As told to Madeleine Holden.
When I heard about Women’s March London in 2017, I knew I needed to be there. I was living in Shepherd’s Bush at the time, and I wanted to be part of the international movement protesting Trump’s election and the fact that he was a misogynist, white supremacist and all-round terrible human being.
I knew the demonstration was going to be huge, and it was: more than 100,000 people turned out to protest the US president. I went with a friend of mine and we stayed the whole day; spending hours walking from the US Embassy in Grosvenor Square in Mayfair to Trafalgar Square in central London. By the time we arrived, it was late afternoon, and when two guys rocked up on a push bike with a sound system, we joined the impromptu party that formed around them. It was a really friendly atmosphere, and I was dancing and feeling great.
Suddenly, I became aware of a person approaching me. There was light in my eyes and I couldn’t see clearly, so initially I thought I was being approached by a hot, pixie-cut lesbian. By the time I realised the stranger wasn’t a lesbian but just a boyish incel holding a camera, I had a second guy – a very posh-talking, Slender Man figure – thrust a mic in my face and start firing questions at me. I was like, “What the fuck is going on?”
I now know the man was Caolan Robertson, a then-nascent far-right YouTuber, but he didn’t introduce himself or his project at the time. When someone sticks a camera and mic in your face, you freeze. I had no idea what was going on, but I figured if I stayed calm and answered his questions, I would get out of the situation soon enough.
I first got the sense Robertson was trying to trip me up when he asked me twice what I was doing at the march even though I’d already answered, and after he asked me a few hypothetical questions about abortion, I decided to disengage. The whole exchange lasted about 30 seconds and I assumed the footage would be unusable. Because Robertson was focused on abortion, I figured I was probably talking to an anti-choicer. I didn’t realise how much worse he actually was.
The next morning, my friend sent me a panicked text message. “Oh my God, that guy, he’s called the New Brit, [the video] is on Facebook.” When I clicked the link she sent, the video already had 100,000 views. It was boosted by Breitbart UK, which sent it into the stratosphere: it blew up all over Facebook and on Robertson’s YouTube channel. I couldn’t stop watching and reading the comments. Once it got to a million views, I just went numb.
Because I had engaged with Robertson’s questions and he didn’t selectively edit my section like he did with other interviewees, a lot of the comments focused on me, calling me the “abortion girl” or the “Aussie girl”. The comments were horrific and violent; the gist being that we were all stupid and deserved to be raped. They were threatening to do a whole lot of shit to all of us.
I felt sheer terror at this point. I was in shock and I started panicking that I would be identified by some of these far-right men in the street. All they knew about me is that I was the “abortion girl” who “refused to engage in an argument”, and that made them really, really angry.
I completely locked down my social media accounts and got rid of my profile photos. If it wasn’t for my anonymity in the video, things could have been much worse than they were. Still, the fear of these very vocal men who really hate what I stand for didn’t go away for a really long time.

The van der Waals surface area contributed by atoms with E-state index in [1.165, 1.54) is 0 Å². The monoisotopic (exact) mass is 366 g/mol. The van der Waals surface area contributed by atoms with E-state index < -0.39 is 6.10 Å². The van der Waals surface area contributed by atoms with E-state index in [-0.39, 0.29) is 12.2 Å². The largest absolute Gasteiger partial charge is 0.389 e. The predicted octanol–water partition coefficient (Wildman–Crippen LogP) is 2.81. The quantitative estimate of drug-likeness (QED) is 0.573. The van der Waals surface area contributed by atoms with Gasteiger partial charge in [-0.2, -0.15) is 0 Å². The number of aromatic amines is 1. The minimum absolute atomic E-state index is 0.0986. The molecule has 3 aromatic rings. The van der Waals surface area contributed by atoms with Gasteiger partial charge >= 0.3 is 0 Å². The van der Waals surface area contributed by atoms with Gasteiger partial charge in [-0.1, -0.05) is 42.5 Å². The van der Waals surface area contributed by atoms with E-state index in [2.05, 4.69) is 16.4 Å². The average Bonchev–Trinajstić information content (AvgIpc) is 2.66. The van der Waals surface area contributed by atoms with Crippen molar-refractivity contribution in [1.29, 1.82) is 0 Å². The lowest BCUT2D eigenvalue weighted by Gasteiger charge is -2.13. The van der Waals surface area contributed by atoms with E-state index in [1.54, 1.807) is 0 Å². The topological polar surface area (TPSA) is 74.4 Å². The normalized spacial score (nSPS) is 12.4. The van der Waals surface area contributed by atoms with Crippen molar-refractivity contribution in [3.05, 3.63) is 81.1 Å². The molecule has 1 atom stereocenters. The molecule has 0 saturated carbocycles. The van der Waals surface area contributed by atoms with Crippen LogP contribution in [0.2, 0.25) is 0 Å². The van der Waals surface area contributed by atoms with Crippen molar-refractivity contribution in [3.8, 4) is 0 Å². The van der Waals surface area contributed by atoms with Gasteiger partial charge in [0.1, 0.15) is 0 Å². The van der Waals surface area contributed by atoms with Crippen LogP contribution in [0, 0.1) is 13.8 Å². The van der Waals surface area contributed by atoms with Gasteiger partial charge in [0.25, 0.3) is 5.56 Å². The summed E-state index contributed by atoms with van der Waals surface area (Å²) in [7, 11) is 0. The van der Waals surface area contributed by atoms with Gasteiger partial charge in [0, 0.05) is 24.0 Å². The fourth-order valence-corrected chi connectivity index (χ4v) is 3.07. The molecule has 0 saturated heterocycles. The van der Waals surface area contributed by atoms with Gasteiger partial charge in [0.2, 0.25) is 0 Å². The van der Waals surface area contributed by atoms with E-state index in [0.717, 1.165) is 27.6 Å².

The experience changed how I viewed protests and demonstrations. I had always felt safe and empowered before then, attending relatively small protests in New Zealand which didn’t tend to be infiltrated by counter-protesters and far-right celebrity hopefuls. They were always welcoming and safe spaces, and I’d never really seen them get invaded like that. I’m a lot more cautious about attending those kinds of events now.
For a long time afterwards, I felt really embarrassed. I was like, “Oh my God, you could have done better. You should have said this, should have said that.” But there was no winning in that situation. He came in with the explicit purpose of shaming us and using us as props. There was no way out of it.
This was just shy of five years ago. Since then, Caolan Robertson has renounced white supremacy and now works as a “counter-extremism advisor”. He’s doing his thing and that’s great, but I don’t think anyone who’s been a victim of someone like him can ever fully trust that kind of narrative. He’s left a lot of damage.
To this day, I believe abortion is a human right, and I’m never going to apologise for that. But thinking back, my experience made me really militantly attached to those views. I was like, “How dare you try and shame me for this. Fuck you, I’m just going to do even more work with this, I’m just going to get even more feminist.” You end up getting really, really defensive.
I can’t even imagine being vox-popped like that now; we’ve become even more polarized than we were in 2017. It makes me think of all the anti-vaxxers and their protests and videos, and how violent people are getting. It’s so easy to forget that we are all human beings with thoughts and feelings and families. We don’t deserve to be thrown on the internet and used as props for someone else’s narrative.
If we reduce people to 10-second soundbites we deny their humanity, which is exactly what happened to me. I know that as a white lady who is not often read as queer, it’s easier for me to hold this view (and do this work) than it is for others who have been targeted by the far right, but this experience taught me to talk to people I don’t agree with and to ask them questions without initial judgement. This has opened a lot of dialogue and I’ve built bridges this way.
If we don’t meaningfully engage with people when we have the chance, we’ll never make things better.
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